Policy | Vol. 11, Issue 67, July - August 2011

Coastal Regulation Zone 2011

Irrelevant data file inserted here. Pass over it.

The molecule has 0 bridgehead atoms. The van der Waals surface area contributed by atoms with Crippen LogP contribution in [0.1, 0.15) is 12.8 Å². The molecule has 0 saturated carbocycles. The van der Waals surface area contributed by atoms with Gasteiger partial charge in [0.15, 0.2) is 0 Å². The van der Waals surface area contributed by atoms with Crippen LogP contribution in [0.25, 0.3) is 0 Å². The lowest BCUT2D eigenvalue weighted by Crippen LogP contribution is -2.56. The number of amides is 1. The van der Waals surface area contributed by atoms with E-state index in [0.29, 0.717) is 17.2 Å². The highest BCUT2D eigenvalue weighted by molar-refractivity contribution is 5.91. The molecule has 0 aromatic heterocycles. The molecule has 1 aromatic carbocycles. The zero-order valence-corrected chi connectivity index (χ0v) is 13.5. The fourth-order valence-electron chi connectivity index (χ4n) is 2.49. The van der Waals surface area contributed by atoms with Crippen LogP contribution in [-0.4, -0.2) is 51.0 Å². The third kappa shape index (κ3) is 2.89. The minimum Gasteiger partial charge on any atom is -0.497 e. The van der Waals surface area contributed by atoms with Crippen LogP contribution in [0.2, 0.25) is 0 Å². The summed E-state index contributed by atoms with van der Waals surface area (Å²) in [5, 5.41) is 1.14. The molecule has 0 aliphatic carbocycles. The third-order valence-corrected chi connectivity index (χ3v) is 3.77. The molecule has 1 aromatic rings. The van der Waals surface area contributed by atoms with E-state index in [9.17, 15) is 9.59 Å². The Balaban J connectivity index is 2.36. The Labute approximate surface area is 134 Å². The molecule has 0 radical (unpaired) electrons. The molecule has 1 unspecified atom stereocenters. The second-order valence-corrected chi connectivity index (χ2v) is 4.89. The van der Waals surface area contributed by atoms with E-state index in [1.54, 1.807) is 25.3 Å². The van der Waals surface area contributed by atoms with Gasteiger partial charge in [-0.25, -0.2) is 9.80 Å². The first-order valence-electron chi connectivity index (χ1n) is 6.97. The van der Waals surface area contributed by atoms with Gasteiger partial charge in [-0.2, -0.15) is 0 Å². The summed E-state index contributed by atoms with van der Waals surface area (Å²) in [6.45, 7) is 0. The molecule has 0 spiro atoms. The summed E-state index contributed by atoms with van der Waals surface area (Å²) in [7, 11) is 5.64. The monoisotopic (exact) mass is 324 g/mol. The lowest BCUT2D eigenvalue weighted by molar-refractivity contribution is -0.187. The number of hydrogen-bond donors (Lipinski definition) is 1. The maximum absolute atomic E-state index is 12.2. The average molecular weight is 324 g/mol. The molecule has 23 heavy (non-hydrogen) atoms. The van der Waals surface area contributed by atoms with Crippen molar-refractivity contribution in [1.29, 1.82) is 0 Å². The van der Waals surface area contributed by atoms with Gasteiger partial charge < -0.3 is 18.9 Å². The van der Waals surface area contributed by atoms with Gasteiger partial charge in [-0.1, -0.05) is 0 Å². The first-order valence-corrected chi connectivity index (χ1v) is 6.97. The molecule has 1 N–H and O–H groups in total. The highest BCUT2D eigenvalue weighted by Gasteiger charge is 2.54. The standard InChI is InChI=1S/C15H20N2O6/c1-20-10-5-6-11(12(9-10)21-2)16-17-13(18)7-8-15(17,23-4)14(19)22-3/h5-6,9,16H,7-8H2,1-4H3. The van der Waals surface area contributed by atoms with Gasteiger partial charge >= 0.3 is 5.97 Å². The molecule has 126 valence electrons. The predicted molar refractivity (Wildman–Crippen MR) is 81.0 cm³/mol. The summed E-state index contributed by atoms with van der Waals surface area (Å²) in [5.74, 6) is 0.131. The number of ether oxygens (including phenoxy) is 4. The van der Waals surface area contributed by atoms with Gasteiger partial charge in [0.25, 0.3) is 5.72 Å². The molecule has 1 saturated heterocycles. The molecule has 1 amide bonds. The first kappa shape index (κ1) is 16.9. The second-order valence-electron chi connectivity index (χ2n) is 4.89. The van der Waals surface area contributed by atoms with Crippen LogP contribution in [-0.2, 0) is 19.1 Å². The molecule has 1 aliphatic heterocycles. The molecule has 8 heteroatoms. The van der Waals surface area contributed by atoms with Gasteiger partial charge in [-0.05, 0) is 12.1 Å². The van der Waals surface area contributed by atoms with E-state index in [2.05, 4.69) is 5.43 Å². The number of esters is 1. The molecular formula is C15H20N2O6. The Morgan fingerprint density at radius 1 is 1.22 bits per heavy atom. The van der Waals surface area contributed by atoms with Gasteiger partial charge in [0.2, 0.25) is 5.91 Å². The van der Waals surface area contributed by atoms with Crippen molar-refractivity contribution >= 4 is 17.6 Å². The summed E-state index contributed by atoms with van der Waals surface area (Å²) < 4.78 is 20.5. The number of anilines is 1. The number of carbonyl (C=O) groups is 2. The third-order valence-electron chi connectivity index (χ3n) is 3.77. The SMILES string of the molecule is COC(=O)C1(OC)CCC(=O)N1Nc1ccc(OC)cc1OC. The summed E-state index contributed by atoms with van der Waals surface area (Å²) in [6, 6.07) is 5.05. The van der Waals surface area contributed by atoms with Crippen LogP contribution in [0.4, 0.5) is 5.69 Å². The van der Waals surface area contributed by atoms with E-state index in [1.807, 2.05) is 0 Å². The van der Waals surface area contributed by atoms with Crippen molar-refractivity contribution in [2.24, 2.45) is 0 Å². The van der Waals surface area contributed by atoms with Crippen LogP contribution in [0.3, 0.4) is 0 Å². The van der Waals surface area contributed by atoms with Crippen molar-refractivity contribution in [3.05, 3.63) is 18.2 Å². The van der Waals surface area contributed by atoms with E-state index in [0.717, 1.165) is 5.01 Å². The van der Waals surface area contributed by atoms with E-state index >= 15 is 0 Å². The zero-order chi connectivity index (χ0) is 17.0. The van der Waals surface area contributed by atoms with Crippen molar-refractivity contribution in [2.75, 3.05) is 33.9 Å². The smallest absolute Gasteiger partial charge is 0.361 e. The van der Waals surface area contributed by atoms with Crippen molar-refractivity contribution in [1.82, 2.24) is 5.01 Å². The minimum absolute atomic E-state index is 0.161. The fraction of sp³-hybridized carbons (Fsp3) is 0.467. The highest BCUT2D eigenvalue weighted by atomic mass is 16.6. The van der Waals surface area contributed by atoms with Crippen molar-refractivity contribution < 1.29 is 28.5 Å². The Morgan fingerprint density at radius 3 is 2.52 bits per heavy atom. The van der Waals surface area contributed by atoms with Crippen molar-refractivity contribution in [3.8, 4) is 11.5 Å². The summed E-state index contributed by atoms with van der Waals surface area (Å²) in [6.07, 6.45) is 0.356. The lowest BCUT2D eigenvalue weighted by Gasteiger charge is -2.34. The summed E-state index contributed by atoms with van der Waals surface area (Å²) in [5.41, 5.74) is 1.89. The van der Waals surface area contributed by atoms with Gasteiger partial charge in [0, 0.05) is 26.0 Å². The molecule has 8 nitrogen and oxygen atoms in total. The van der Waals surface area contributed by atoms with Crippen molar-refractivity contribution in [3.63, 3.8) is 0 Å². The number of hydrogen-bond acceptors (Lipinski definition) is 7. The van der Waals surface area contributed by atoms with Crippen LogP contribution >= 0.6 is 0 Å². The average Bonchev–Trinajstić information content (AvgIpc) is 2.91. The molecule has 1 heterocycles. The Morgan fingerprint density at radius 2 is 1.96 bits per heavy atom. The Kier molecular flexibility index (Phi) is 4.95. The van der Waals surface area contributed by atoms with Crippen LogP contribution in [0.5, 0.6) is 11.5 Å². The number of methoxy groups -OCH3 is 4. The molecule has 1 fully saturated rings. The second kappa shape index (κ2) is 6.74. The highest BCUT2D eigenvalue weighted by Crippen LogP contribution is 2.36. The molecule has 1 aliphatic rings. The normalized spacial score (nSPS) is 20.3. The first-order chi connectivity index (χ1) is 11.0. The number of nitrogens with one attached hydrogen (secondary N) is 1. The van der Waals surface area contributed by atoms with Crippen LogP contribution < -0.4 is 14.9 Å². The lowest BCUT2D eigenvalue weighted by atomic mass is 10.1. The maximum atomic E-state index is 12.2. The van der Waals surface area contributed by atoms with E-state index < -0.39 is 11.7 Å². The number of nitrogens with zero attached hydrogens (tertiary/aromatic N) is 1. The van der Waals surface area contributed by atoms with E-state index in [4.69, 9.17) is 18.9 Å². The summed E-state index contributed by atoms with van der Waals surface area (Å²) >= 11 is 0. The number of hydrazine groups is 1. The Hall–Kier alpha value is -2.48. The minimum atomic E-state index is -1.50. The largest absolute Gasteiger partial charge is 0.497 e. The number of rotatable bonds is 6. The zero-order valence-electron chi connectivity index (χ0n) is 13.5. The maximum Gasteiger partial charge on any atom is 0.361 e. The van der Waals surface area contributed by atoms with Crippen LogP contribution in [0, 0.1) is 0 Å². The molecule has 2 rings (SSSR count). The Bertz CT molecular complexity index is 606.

The coastal zone is a scarce, vulnerable and dynamic territory, where natural, economic, demographic, social and environmental aspects come together. As R. Sudarshana et al., express it, in their book titled, Subtle Issues in Coastal Management, published by Indian Institute of Remote Sensing in 2000, the coastal zone has always been by far the most exploited geographical unit on earth. A concern thus arose as to how much area within the coastal system should be left as ‘open space’ to avoid risks - due to sea level rise, coastal populations, loss of habitats, loss of ecologically sensitive areas, as well as to ensure preservation of natural beauty. A need was felt to designate these open spaces, through a ‘legal framework’ to facilitate adjustments to the changing conditions of the coastal systems and to ensure equity of resource distribution. The safe distance necessitated providing a defined designated and earmarked zone in which human interference was prohibited. This was the beach setback region, where any developmental activity would be prohibited. [caption id="attachment_2282" align="aligncenter" width="300"] Image: The estuary at Anjarle, on the Konkan coast in Maharashtra.[/caption] On 15 February 1991, India created history by the promulgation of the Coastal Regulation Zone (CRZ) notification for conserving the coastal belt of India, and on 20 February 1991, the said notification came into force with a mandate to preserve and conserve...

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